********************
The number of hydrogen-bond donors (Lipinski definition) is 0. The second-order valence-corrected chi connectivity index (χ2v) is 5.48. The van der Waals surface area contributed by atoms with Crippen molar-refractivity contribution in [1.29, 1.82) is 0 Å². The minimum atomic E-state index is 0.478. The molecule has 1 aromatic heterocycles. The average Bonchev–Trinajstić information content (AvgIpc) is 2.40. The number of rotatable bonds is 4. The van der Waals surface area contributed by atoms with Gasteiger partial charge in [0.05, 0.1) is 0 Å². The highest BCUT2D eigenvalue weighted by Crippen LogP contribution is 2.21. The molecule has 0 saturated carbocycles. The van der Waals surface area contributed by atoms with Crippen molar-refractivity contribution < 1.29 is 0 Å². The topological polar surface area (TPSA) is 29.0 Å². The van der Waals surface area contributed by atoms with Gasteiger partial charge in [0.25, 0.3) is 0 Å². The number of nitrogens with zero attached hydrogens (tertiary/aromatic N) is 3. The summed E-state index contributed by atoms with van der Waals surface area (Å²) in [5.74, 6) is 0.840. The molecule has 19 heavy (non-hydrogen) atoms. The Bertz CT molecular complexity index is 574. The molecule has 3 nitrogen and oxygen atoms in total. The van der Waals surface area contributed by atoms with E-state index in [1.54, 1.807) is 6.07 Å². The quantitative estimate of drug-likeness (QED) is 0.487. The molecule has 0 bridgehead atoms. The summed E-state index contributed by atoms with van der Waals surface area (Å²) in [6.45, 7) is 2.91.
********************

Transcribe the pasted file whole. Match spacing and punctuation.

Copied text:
The number of hydrogen-bond donors (Lipinski definition) is 0. The second-order valence-corrected chi connectivity index (χ2v) is 5.48. The van der Waals surface area contributed by atoms with Crippen molar-refractivity contribution in [1.29, 1.82) is 0 Å². The minimum atomic E-state index is 0.478. The molecule has 1 aromatic heterocycles. The average Bonchev–Trinajstić information content (AvgIpc) is 2.40. The number of rotatable bonds is 4. The van der Waals surface area contributed by atoms with Gasteiger partial charge in [0.05, 0.1) is 0 Å². The highest BCUT2D eigenvalue weighted by Crippen LogP contribution is 2.21. The molecule has 0 saturated carbocycles. The van der Waals surface area contributed by atoms with Crippen molar-refractivity contribution < 1.29 is 0 Å². The topological polar surface area (TPSA) is 29.0 Å². The van der Waals surface area contributed by atoms with Gasteiger partial charge in [0.25, 0.3) is 0 Å². The number of nitrogens with zero attached hydrogens (tertiary/aromatic N) is 3. The summed E-state index contributed by atoms with van der Waals surface area (Å²) in [5.74, 6) is 0.840. The molecule has 19 heavy (non-hydrogen) atoms. The Bertz CT molecular complexity index is 574. The molecule has 3 nitrogen and oxygen atoms in total. The van der Waals surface area contributed by atoms with E-state index in [1.54, 1.807) is 6.07 Å². The quantitative estimate of drug-likeness (QED) is 0.487. The molecule has 0 bridgehead atoms. The summed E-state index contributed by atoms with van der Waals surface area (Å²) in [6.45, 7) is 2.91.